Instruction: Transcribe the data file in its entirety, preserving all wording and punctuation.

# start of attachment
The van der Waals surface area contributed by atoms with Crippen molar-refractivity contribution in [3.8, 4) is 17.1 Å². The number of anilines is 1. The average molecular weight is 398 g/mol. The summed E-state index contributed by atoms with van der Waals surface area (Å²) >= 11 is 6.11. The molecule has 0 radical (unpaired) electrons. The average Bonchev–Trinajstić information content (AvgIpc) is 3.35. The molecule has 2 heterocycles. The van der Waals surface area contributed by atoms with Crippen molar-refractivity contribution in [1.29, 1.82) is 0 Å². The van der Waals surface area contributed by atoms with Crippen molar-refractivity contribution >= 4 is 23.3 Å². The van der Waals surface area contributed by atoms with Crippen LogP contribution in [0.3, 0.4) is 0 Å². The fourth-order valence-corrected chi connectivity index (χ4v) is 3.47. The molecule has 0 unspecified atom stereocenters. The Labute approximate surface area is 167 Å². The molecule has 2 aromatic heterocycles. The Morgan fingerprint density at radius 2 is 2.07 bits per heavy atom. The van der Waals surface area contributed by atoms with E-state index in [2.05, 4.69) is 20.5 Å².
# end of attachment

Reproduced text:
The van der Waals surface area contributed by atoms with Crippen molar-refractivity contribution in [3.8, 4) is 17.1 Å². The number of anilines is 1. The average molecular weight is 398 g/mol. The summed E-state index contributed by atoms with van der Waals surface area (Å²) >= 11 is 6.11. The molecule has 0 radical (unpaired) electrons. The average Bonchev–Trinajstić information content (AvgIpc) is 3.35. The molecule has 2 heterocycles. The van der Waals surface area contributed by atoms with Crippen molar-refractivity contribution in [1.29, 1.82) is 0 Å². The van der Waals surface area contributed by atoms with Crippen molar-refractivity contribution >= 4 is 23.3 Å². The van der Waals surface area contributed by atoms with Crippen LogP contribution in [0.3, 0.4) is 0 Å². The fourth-order valence-corrected chi connectivity index (χ4v) is 3.47. The molecule has 0 unspecified atom stereocenters. The Labute approximate surface area is 167 Å². The molecule has 2 aromatic heterocycles. The Morgan fingerprint density at radius 2 is 2.07 bits per heavy atom. The van der Waals surface area contributed by atoms with E-state index in [2.05, 4.69) is 20.5 Å².